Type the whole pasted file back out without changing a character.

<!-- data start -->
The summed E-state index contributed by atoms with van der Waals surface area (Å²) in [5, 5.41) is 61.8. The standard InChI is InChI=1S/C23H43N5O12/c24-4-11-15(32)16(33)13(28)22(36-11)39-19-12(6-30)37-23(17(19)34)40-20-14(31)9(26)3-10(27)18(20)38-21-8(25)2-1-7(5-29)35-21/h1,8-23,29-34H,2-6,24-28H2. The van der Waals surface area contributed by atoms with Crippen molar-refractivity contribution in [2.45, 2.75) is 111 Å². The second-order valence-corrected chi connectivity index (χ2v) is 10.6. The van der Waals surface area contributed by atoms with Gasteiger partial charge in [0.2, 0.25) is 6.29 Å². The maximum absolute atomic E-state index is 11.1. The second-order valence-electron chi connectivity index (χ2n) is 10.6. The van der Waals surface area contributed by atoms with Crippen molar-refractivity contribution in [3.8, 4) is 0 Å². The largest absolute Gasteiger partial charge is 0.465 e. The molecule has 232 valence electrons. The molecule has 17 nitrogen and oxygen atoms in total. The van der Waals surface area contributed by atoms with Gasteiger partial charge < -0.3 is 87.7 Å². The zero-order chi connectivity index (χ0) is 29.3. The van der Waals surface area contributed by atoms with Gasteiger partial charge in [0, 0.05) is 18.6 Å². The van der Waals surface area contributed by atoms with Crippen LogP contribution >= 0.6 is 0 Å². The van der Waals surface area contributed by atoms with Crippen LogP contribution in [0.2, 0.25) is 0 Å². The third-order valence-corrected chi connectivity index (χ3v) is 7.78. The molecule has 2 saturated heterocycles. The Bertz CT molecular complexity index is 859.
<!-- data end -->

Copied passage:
The summed E-state index contributed by atoms with van der Waals surface area (Å²) in [5, 5.41) is 61.8. The standard InChI is InChI=1S/C23H43N5O12/c24-4-11-15(32)16(33)13(28)22(36-11)39-19-12(6-30)37-23(17(19)34)40-20-14(31)9(26)3-10(27)18(20)38-21-8(25)2-1-7(5-29)35-21/h1,8-23,29-34H,2-6,24-28H2. The van der Waals surface area contributed by atoms with Crippen molar-refractivity contribution in [2.45, 2.75) is 111 Å². The second-order valence-corrected chi connectivity index (χ2v) is 10.6. The van der Waals surface area contributed by atoms with Gasteiger partial charge in [0.2, 0.25) is 6.29 Å². The maximum absolute atomic E-state index is 11.1. The second-order valence-electron chi connectivity index (χ2n) is 10.6. The van der Waals surface area contributed by atoms with Crippen molar-refractivity contribution in [3.8, 4) is 0 Å². The largest absolute Gasteiger partial charge is 0.465 e. The molecule has 232 valence electrons. The molecule has 17 nitrogen and oxygen atoms in total. The van der Waals surface area contributed by atoms with Gasteiger partial charge < -0.3 is 87.7 Å². The zero-order chi connectivity index (χ0) is 29.3. The van der Waals surface area contributed by atoms with Gasteiger partial charge in [0, 0.05) is 18.6 Å². The van der Waals surface area contributed by atoms with Crippen LogP contribution >= 0.6 is 0 Å². The van der Waals surface area contributed by atoms with Crippen LogP contribution in [0.2, 0.25) is 0 Å². The third-order valence-corrected chi connectivity index (χ3v) is 7.78. The molecule has 2 saturated heterocycles. The Bertz CT molecular complexity index is 859.